With advent of electrical motors small enough to fit the housing of a machine tool and powerful enough to drive it, the source and sink of mechanical power got close to each other again. They became even closer with invention of micro-electrical motors driving tool directly without transmission. The next step would be merging of source of power and its sink tool.

3. Duality of causing and facilitating mechanisms

Any process has its causing mechanism. It may also have a facilitating mechanism. The role of the first is to cause the process to start and continue. The role of the second is to reduce resistance to it. The first exerts the useful action. The second reduces the harmful ones. Thus, their role is opposite. We will show that they are also dual, i.e. can turn into each other.

Consider, for example, such a causing mechanism as propelling mechanism. In carriages it was horse. And facilitating mechanism/agent was wheels. But in steam engines and automobiles wheels became part of the propelling mechanism. They were called driving wheels.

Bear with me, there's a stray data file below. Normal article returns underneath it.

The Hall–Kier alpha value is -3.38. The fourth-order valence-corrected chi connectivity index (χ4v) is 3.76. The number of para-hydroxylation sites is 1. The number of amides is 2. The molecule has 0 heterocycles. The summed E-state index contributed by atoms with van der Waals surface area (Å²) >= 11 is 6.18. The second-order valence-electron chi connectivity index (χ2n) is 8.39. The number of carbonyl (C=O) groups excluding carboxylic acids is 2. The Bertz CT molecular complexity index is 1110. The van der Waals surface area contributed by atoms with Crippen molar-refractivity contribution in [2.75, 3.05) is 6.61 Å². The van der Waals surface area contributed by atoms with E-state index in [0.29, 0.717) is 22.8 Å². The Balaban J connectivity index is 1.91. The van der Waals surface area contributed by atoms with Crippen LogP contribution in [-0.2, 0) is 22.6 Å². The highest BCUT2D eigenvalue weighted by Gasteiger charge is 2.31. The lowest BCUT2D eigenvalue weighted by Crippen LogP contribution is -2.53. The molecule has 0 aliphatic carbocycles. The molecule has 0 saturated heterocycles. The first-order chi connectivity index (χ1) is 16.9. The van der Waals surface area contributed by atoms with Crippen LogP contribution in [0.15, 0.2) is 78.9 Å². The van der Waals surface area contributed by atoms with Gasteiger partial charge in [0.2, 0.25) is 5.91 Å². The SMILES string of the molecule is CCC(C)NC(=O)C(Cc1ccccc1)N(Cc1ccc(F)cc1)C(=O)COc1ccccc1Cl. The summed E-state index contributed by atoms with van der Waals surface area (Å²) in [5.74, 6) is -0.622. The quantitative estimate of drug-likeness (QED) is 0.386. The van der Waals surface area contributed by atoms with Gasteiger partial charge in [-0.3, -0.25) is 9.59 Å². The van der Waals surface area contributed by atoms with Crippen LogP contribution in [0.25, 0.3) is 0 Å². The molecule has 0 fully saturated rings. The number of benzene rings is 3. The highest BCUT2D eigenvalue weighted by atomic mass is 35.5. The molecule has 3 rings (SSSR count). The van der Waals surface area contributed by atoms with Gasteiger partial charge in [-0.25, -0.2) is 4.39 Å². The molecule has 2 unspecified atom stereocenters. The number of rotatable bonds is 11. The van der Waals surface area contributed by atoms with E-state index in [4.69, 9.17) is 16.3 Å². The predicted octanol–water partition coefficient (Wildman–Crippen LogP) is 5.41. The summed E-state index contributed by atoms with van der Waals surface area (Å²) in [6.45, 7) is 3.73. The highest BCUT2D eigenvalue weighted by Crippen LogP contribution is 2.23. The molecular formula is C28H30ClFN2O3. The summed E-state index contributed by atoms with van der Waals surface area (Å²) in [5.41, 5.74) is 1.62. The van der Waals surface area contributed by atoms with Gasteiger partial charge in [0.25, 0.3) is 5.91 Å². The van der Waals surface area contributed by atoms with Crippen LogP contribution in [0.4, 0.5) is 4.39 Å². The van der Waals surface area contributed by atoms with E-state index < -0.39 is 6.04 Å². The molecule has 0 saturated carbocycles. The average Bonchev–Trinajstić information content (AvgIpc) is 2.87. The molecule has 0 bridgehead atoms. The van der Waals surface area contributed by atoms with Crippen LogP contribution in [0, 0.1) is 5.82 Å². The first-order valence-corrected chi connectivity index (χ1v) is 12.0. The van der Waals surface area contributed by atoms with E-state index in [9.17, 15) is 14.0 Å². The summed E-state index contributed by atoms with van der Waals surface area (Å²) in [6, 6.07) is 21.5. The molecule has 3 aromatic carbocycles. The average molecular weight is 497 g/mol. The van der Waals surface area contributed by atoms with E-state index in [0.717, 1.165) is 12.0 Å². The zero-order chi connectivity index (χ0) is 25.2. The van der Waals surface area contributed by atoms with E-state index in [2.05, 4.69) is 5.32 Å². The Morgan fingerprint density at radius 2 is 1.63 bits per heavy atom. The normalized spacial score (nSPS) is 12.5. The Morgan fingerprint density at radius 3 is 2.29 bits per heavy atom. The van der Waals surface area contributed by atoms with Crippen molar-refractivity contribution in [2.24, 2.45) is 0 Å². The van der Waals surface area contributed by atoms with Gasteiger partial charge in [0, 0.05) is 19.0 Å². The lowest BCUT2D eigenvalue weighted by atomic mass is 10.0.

4. Conclusion

We have considered some important classes of opposite technical subsystems and have shown that they are dual (i.e. can turn into each other, etc.) and that contradictions stemming from co-existence of two such opposite subsystems within one and the same system get eliminated through their merging (i.e. by making one object to be two in one). This shows inventors the direction to go. Besides, it gives the measure of the degree of ideality of an invention. The ideality can now be evaluated by the degree of merging of opposite objects causing the problems addressed by invention.

R E F E R E N C E S:

  1. Karl Marx, "Capital", v. 1, chapter XIII.
  2. Karl Marx, "Machines: use of forces of Nature and of science".
  3. Friedrich Engels, "Artillery" (in "The New American Cyclopedia" , D. Appleton & Co., New York, 1857-1866).
  4. Friedrich Engels, "Navy" (in "The New American Cyclopedia" , D. Appleton & Co, New York, 1857-1866).
  5. Friedrich Engels, "The history of the rifle" (in "The Volunteer Journal, for Lancashire and Cheshire", October 1860 - January 1861).
  6. A. A. Zvorikin, N. I. Osmova, V. I. Chernishev, S. V. Shookhardin, "History of technology", 1962 (in Russian).
  7. P. S. Koodryavtsev. I. Ya Konfederatov, "History of physics and technology", 1960 (in Russian).
  8. Yu. S. Miloshenko, "Technology and the laws of its progression", 1970 (in Russian).
  9. S. V. Shookhardin, "History of science and technology", v. 1, 1974; v.2, 1976 (in Russian).
  10. Clarence B. Germain, "Programming the IBM-360", Prentice-Hall, 1967.
  11. The USSR invention authorship certificate # 192658.
  12. "Chemistry and Life" magazine, 1976, #2, p. 50 (in Russian).